Everything you need to know about the Ways and Means Universal Healthcare Hearing

Yesterday, the House of Representatives held a historic hearing on achieving Universal Health Care in the Ways and Means committee. While the hearing was intended to be broad-strokes, it ended up focusing narrowly on Medicare for All.

If you missed it, you can watch the whole thing here, but if you don’t have 4 hours to spare today, let’s run through some highlights.

The hearing started with some extremely compelling testimony from patient advocate Rebecca Wood and her 6 year old daughter Charlie.

Rebecca joined the fight for Medicare for All when her daughter was born 3 months early, weighing barely over a pound. She stayed in the NICU for 3 months, and continually needed treatment for the whole early period of her childhood. Even though the family had employer-sponsored coverage from Charlie’s father, their life savings were wiped out, and they were financially devastated thanks to deductibles, copays, claim denials, and more. Even worse, Rebecca had to choose between Charlie’s treatment and her own, which resulted in Rebecca suffering from painful surgeries, infections, and medical treatments when she chose to prioritize her daughter’s needs.

“I’m lucky Charlie survived. I’m fortunate she thrived. However, it shouldn’t have cost me nearly everything. My story is one of profound policy failure…” said Rebecca. “Her name is Charlie, I joined the ACA and Medicaid fight for her, but I joined the Medicare for All fight for me. I have to believe all of this happened for a reason.”

We also heard compelling testimony from Dr. Don Berwick, a pediatrician, Harvard Medical school faculty member, and the former Director of the Centers for Medicare and Medicaid Services (CMS). In the interest of full disclosure, Dr. Berwick is a member of the BIHP Advisory Board.

After describing his resume, Dr. Berwick got right to the point.

“I led Medicare for Some” he said. “And my experience made me confident that Medicare for All would be a wise choice for this country”

He went on to describe how Medicare for All would be the most efficient system for meeting the four goals of every healthcare system.

  1. To improve the quality of care for individuals.
  2. To improve the health of the population.
  3. To reduce costs by eliminating waste.
  4. To make sure no one is left out.

But despite these highly qualified expert witnesses, some members of Congress and witnesses like Grace-Marie Turner (the president of the conservative Galen Institute) decided to carry water for the healthcare industry, repeating their talking points and misleading the public about Medicare for All. Let’s address some of the most common claims they made.


CLAIM: Medicare for All would be too expensive for the American taxpayers to bare.

REALITY: The reality is, Medicare for All would save trillions of dollars over the next 10 years when compared with the status quo of the commercial insurance system. While organizations like the Political Economy Research Institute has found the savings to be around $5.1 trillion, even the libertarian leaning think-tank Mercatus Center found $2 trillion in savings over the next decade.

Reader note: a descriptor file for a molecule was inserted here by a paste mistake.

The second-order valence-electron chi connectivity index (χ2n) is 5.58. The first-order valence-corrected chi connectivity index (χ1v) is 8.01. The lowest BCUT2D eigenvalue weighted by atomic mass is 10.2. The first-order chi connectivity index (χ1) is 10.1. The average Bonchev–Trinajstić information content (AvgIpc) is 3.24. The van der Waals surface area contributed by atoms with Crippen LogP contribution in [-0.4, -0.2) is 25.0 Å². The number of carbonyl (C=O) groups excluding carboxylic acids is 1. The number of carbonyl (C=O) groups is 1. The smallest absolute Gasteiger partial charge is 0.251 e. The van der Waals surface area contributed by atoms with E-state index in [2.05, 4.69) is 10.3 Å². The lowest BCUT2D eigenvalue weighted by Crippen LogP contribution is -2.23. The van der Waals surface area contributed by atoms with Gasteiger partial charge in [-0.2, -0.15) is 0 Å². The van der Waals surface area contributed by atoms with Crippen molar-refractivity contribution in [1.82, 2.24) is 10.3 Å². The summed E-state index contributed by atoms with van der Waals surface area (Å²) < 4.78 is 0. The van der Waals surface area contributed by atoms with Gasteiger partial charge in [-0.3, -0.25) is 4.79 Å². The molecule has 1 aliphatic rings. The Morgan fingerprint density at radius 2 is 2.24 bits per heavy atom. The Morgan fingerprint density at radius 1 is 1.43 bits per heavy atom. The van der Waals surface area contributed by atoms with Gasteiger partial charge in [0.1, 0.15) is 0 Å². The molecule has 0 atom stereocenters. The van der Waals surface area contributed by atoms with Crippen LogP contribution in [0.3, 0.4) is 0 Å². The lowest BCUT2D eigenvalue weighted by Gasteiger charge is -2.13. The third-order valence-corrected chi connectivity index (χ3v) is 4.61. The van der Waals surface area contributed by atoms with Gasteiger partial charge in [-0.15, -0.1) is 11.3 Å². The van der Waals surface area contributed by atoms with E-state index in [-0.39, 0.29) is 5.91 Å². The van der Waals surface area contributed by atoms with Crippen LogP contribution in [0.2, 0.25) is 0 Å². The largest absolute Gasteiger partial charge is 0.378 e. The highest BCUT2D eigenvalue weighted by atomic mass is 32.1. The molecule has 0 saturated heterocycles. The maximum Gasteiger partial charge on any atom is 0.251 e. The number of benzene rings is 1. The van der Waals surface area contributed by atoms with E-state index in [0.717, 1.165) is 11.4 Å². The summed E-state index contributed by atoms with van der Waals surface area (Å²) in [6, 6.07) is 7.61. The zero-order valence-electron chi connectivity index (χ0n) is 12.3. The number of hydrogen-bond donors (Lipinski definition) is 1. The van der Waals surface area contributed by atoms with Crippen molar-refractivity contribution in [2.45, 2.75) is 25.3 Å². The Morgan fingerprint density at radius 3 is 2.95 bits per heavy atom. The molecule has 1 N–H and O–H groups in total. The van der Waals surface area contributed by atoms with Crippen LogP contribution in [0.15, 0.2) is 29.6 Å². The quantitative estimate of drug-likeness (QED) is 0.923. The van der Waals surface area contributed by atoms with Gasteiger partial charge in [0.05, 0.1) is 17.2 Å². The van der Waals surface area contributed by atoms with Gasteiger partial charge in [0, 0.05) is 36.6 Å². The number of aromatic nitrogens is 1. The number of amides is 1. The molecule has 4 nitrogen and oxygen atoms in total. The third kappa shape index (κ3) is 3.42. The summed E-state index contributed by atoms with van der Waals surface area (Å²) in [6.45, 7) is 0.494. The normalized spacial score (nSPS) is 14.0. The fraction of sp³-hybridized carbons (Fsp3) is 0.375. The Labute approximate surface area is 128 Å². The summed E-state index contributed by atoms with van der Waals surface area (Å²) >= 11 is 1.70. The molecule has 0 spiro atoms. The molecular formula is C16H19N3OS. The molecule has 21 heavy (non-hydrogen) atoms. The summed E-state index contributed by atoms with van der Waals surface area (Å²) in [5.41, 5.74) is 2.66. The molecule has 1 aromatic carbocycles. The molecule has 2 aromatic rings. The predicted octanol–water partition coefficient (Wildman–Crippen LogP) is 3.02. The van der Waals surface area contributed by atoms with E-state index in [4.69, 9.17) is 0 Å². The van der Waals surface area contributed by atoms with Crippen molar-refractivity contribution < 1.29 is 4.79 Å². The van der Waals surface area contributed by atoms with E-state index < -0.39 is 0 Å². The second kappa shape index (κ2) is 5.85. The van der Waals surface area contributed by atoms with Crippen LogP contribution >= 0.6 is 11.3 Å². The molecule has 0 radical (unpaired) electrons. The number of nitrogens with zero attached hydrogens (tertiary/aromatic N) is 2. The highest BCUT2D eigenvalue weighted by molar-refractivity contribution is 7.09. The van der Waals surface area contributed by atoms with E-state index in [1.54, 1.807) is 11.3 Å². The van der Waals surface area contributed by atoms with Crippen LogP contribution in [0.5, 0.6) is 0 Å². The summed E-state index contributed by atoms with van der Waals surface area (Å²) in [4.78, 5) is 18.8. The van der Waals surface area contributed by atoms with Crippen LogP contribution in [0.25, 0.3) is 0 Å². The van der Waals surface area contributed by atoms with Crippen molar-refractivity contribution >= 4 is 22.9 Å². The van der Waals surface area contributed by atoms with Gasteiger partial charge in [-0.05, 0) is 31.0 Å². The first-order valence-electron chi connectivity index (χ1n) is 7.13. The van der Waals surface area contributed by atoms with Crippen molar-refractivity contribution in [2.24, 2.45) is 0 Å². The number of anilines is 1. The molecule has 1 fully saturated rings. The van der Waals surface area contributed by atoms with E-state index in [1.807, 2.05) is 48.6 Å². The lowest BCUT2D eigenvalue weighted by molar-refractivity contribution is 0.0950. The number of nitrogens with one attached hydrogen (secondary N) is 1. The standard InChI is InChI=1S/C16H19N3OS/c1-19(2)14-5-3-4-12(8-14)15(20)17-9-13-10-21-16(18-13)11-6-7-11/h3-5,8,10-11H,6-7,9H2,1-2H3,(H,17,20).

CLAIM: A single-payer Medicare for All system is a “government takeover of healthcare”.

REALITY Under Medicare for all, doctors, hospitals, and other providers will continue to operate privately and independently. This simply changes the way we finance the system, using a progressive tax system that offers more efficiency than the commercial profit driven multi-payer system.


CLAIM: Medicare for All would limit choices for patients and families.

REALITY: Right now, if a patient is lucky enough to have coverage, they must choose between a narrow network of doctors and hospitals. Medicare for All would give people more choices than ever, and finally allow them to go to any doctor, hospital, specialist, or provider they want to see.


CLAIM: Medicare for All would threaten Veterans and Seniors.

REALITY: Under the House Medicare for All bill, the Veterans Administration would be left in place, but, in addition to those benefits, veterans would also have the ability to access a wider range of doctors and providers instead of being forced to travel to a VA facility. The Medicare for All bill would also significantly expand benefits for current Medicare beneficiaries, while eliminating their deductibles and copays.


CLAIM: Medicare for All would create long-waits, rationing, and inability to access care.

REALITY: Our current system is what causes rationing. Last year, 44% of Americans didn’t go to a physician when they were sick or injured. 40% said they skipped a recommended test or treatment due to cost. 32% said they were unable to fill or decided to ration a prescription due to cost. Largely thanks to this self-rationing, we lag behind on life-expectancy, infant mortality, hospitalizations from preventable illness, and more. Medicare for All would finally eliminate all financial barriers to care.


There’s a long way to go in the fight for Medicare for All, but this hearing was a huge step, and gave us a chance to see the opposition in action. They’ll keep attempting to obfuscate the truth with fear tactics. The American public can and will keep demanding better.


Dylan Dusseault is the Executive Director of Business Initiative for Health Policy